Despite the emphasis on black intellectual engagement, Jamaica’s nationalist artistic imagery focused primarily on the physicality of the strong black worker; perhaps informed by the romanticized but still anthropological view of manual labourers which was mobilized during the 19th Century. Marriott’s exquisitely carved Banana Man/Banana Cutter (1955) represents the epitome of conventional masculinity and can be firmly placed in the category of genre sculpture, forming part of the pre-independence ideology within the circles around Edna Manley. Though created some twenty years later, Boxer in his introductory essay to Ten Jamaican Sculptors described Kay Sullivan’s Star Boy, (1972) as having “a naturalism based on the perusal of Jamaican types and attitudes”[v] and though stylistically different, the same might be said of Roy Lawrence’s Market Scene also completed in 1972. Both artists are not however, simply inheritors of pre-independence nationalist iconography; Lawrence’s work remains celebratory with regard to the reality of the working class Jamaican and his stylization captures the rhythm and movement of the marketplace. In contrast Sullivan’s emaciated, pleading Star Boy is evocative of the harsh reality of many black Jamaican youth in the 1970s.
This more sober viewpoint is also seen in Christopher Gonzales’ Man Arisen, (1966). Utilizing a comparably heroic visual language to that of Negro Aroused with its upturned head and strained musculature, Gonzales’ sculpture contrasts with Manley’s work, evoking a feeling of disempowerment with its seemingly bound arms and protruding ribcage.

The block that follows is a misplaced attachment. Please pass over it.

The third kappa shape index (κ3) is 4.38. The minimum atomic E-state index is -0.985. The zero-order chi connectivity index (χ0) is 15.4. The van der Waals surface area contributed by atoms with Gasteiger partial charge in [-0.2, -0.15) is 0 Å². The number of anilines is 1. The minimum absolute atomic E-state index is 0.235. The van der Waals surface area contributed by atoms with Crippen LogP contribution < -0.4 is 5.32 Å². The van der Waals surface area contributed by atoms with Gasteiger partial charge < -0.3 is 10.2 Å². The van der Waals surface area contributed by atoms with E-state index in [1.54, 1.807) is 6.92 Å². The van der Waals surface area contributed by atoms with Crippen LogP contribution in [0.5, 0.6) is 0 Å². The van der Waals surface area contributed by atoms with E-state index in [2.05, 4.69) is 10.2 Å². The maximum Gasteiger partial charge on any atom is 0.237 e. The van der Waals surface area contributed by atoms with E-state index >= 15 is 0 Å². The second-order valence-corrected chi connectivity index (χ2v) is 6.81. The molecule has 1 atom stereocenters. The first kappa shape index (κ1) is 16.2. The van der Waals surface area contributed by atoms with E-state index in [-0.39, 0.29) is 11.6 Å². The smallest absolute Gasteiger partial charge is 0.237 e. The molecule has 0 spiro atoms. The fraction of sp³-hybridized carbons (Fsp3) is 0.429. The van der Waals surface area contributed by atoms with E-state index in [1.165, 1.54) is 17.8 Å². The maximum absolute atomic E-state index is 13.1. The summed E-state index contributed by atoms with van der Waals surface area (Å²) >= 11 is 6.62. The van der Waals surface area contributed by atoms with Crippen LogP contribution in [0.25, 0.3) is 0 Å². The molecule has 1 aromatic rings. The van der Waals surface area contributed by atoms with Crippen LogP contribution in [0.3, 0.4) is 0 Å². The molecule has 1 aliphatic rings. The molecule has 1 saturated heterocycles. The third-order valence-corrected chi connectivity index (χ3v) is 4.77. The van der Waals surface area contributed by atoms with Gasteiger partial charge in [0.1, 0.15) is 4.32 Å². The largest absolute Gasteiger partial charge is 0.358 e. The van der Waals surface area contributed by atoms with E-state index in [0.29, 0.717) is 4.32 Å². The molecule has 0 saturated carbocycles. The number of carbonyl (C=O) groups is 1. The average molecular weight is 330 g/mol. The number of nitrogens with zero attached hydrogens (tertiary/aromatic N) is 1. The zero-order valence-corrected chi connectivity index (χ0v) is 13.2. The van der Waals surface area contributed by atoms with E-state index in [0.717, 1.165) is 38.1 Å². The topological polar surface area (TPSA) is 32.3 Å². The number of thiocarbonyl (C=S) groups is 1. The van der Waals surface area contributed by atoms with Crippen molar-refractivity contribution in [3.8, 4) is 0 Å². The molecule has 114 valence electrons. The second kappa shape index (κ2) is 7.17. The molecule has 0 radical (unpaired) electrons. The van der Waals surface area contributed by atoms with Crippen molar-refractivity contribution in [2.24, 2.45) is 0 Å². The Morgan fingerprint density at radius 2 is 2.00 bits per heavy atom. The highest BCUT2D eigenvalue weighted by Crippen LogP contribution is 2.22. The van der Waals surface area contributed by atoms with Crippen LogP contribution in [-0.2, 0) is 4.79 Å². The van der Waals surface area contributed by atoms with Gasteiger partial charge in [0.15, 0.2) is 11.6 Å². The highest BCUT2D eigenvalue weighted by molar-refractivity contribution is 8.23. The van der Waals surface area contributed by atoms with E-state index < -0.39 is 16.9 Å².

There were of course alternative narratives that co-existed with Jamaican cultural nationalism in the pre-independence era; this is evidenced in the work of Ronald Moody and the Millers. Moody’s Tacet, 1938 was not a work directly connected with the almost pervasive cultural nationalism of the time; rather his “work reflected his interest in ancient and world ideas of metaphysics (the branch of philosophy that deals with the first principles of things, including abstract concepts such as being, knowing, substance, cause, identity, time, and space)”.[vi] David Miller Snr and David Miller Jnr both explored two branches of their own identities with the younger Miller focused on his African heritage using photographic representations of people who, in his estimation, exhibited features that were distinctly African – realized in his sculpture Head (1958) while his father’s imaginative sculpture Talisman (c. 1938) evokes East Indian spiritual beliefs through in its posture, form and multiple faces.